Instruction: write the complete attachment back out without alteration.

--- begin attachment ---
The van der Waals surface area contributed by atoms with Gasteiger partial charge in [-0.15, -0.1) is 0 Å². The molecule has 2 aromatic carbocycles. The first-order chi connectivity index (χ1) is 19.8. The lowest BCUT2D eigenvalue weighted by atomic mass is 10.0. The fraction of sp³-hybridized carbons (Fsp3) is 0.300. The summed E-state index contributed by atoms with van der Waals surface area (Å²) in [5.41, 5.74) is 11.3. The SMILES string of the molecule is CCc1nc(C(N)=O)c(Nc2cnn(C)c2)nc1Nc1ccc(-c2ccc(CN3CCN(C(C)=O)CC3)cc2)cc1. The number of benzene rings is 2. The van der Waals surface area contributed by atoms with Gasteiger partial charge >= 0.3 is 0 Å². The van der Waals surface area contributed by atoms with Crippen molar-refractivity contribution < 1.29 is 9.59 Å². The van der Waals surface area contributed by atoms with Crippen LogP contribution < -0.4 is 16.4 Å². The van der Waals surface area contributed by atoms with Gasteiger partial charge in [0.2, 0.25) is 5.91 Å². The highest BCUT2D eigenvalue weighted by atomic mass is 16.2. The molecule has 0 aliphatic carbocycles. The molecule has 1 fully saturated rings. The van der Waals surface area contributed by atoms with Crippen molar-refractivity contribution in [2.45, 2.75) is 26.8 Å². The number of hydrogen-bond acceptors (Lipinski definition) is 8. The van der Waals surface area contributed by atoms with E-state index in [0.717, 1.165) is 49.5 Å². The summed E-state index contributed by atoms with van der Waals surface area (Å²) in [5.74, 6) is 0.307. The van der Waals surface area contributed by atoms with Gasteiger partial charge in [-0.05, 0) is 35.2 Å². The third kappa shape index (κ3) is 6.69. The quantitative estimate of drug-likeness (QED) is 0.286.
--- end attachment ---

The van der Waals surface area contributed by atoms with Gasteiger partial charge in [-0.15, -0.1) is 0 Å². The molecule has 2 aromatic carbocycles. The first-order chi connectivity index (χ1) is 19.8. The lowest BCUT2D eigenvalue weighted by atomic mass is 10.0. The fraction of sp³-hybridized carbons (Fsp3) is 0.300. The summed E-state index contributed by atoms with van der Waals surface area (Å²) in [5.41, 5.74) is 11.3. The SMILES string of the molecule is CCc1nc(C(N)=O)c(Nc2cnn(C)c2)nc1Nc1ccc(-c2ccc(CN3CCN(C(C)=O)CC3)cc2)cc1. The number of benzene rings is 2. The van der Waals surface area contributed by atoms with Gasteiger partial charge >= 0.3 is 0 Å². The van der Waals surface area contributed by atoms with Crippen molar-refractivity contribution < 1.29 is 9.59 Å². The van der Waals surface area contributed by atoms with Crippen LogP contribution < -0.4 is 16.4 Å². The van der Waals surface area contributed by atoms with Gasteiger partial charge in [0.2, 0.25) is 5.91 Å². The highest BCUT2D eigenvalue weighted by atomic mass is 16.2. The molecule has 0 aliphatic carbocycles. The molecule has 1 fully saturated rings. The van der Waals surface area contributed by atoms with Crippen molar-refractivity contribution in [2.45, 2.75) is 26.8 Å². The number of hydrogen-bond acceptors (Lipinski definition) is 8. The van der Waals surface area contributed by atoms with E-state index in [0.717, 1.165) is 49.5 Å². The summed E-state index contributed by atoms with van der Waals surface area (Å²) in [5.74, 6) is 0.307. The van der Waals surface area contributed by atoms with Gasteiger partial charge in [-0.05, 0) is 35.2 Å². The third kappa shape index (κ3) is 6.69. The quantitative estimate of drug-likeness (QED) is 0.286.